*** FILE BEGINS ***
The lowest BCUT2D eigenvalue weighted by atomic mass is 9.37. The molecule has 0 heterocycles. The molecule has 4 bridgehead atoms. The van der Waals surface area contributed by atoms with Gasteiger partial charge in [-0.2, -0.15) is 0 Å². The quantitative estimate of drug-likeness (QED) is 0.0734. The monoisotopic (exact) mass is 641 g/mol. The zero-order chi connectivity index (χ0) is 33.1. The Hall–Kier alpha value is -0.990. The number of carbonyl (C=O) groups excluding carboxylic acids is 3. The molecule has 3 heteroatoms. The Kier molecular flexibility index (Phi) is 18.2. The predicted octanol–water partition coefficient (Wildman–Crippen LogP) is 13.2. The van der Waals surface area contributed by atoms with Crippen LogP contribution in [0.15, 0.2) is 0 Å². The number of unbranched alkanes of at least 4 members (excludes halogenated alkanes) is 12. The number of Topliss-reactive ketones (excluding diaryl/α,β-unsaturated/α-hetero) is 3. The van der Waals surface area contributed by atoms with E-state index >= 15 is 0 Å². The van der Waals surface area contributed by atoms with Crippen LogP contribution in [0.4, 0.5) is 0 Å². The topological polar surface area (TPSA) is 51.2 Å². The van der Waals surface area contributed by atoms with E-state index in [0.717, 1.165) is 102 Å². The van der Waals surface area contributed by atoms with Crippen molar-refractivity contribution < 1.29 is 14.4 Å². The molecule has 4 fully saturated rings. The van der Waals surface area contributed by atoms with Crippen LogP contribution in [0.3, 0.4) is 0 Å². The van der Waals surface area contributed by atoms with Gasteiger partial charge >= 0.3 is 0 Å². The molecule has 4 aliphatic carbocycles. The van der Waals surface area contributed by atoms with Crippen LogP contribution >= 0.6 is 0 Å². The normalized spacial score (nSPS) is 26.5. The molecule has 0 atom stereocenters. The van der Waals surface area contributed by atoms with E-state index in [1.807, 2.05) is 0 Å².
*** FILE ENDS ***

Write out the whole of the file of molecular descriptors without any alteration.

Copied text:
The lowest BCUT2D eigenvalue weighted by atomic mass is 9.37. The molecule has 0 heterocycles. The molecule has 4 bridgehead atoms. The van der Waals surface area contributed by atoms with Gasteiger partial charge in [-0.2, -0.15) is 0 Å². The quantitative estimate of drug-likeness (QED) is 0.0734. The monoisotopic (exact) mass is 641 g/mol. The zero-order chi connectivity index (χ0) is 33.1. The Hall–Kier alpha value is -0.990. The number of carbonyl (C=O) groups excluding carboxylic acids is 3. The molecule has 3 heteroatoms. The Kier molecular flexibility index (Phi) is 18.2. The predicted octanol–water partition coefficient (Wildman–Crippen LogP) is 13.2. The van der Waals surface area contributed by atoms with Crippen LogP contribution in [0.15, 0.2) is 0 Å². The number of unbranched alkanes of at least 4 members (excludes halogenated alkanes) is 12. The number of Topliss-reactive ketones (excluding diaryl/α,β-unsaturated/α-hetero) is 3. The van der Waals surface area contributed by atoms with E-state index >= 15 is 0 Å². The van der Waals surface area contributed by atoms with Crippen LogP contribution in [0.4, 0.5) is 0 Å². The topological polar surface area (TPSA) is 51.2 Å². The van der Waals surface area contributed by atoms with E-state index in [0.717, 1.165) is 102 Å². The van der Waals surface area contributed by atoms with Crippen molar-refractivity contribution < 1.29 is 14.4 Å². The molecule has 4 fully saturated rings. The van der Waals surface area contributed by atoms with Crippen LogP contribution in [0.3, 0.4) is 0 Å². The van der Waals surface area contributed by atoms with Gasteiger partial charge >= 0.3 is 0 Å². The molecule has 4 aliphatic carbocycles. The van der Waals surface area contributed by atoms with Crippen LogP contribution >= 0.6 is 0 Å². The normalized spacial score (nSPS) is 26.5. The molecule has 0 atom stereocenters. The van der Waals surface area contributed by atoms with E-state index in [1.807, 2.05) is 0 Å².